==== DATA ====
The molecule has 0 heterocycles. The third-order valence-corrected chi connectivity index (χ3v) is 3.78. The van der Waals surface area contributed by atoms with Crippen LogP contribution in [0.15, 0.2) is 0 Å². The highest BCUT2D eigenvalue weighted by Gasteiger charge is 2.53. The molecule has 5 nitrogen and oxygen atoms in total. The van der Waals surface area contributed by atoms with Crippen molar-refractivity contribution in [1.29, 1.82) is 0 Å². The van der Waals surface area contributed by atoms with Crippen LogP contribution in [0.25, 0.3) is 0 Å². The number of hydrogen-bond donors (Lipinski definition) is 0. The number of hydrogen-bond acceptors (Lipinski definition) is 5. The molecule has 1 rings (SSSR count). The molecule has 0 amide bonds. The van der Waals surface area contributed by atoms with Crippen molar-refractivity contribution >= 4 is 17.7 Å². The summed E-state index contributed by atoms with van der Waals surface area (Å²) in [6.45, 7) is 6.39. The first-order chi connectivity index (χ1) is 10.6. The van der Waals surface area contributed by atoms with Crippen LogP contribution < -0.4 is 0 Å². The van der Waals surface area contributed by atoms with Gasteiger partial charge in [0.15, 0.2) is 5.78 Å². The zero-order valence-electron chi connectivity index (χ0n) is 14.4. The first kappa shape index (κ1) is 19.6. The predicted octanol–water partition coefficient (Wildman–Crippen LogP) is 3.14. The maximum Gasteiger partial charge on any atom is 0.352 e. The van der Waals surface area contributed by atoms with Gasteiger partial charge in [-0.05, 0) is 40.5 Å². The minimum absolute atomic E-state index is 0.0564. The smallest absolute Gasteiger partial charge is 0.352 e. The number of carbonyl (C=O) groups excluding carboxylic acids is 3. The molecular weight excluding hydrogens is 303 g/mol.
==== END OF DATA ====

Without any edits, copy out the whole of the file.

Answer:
The molecule has 0 heterocycles. The third-order valence-corrected chi connectivity index (χ3v) is 3.78. The van der Waals surface area contributed by atoms with Crippen LogP contribution in [0.15, 0.2) is 0 Å². The highest BCUT2D eigenvalue weighted by Gasteiger charge is 2.53. The molecule has 5 nitrogen and oxygen atoms in total. The van der Waals surface area contributed by atoms with Crippen molar-refractivity contribution in [1.29, 1.82) is 0 Å². The van der Waals surface area contributed by atoms with Crippen LogP contribution in [0.25, 0.3) is 0 Å². The number of hydrogen-bond donors (Lipinski definition) is 0. The number of hydrogen-bond acceptors (Lipinski definition) is 5. The molecule has 1 rings (SSSR count). The molecule has 0 amide bonds. The van der Waals surface area contributed by atoms with Crippen molar-refractivity contribution >= 4 is 17.7 Å². The summed E-state index contributed by atoms with van der Waals surface area (Å²) in [6.45, 7) is 6.39. The first-order chi connectivity index (χ1) is 10.6. The van der Waals surface area contributed by atoms with Crippen LogP contribution < -0.4 is 0 Å². The van der Waals surface area contributed by atoms with Gasteiger partial charge in [0.15, 0.2) is 5.78 Å². The zero-order valence-electron chi connectivity index (χ0n) is 14.4. The first kappa shape index (κ1) is 19.6. The predicted octanol–water partition coefficient (Wildman–Crippen LogP) is 3.14. The maximum Gasteiger partial charge on any atom is 0.352 e. The van der Waals surface area contributed by atoms with Gasteiger partial charge in [-0.05, 0) is 40.5 Å². The minimum absolute atomic E-state index is 0.0564. The smallest absolute Gasteiger partial charge is 0.352 e. The number of carbonyl (C=O) groups excluding carboxylic acids is 3. The molecular weight excluding hydrogens is 303 g/mol.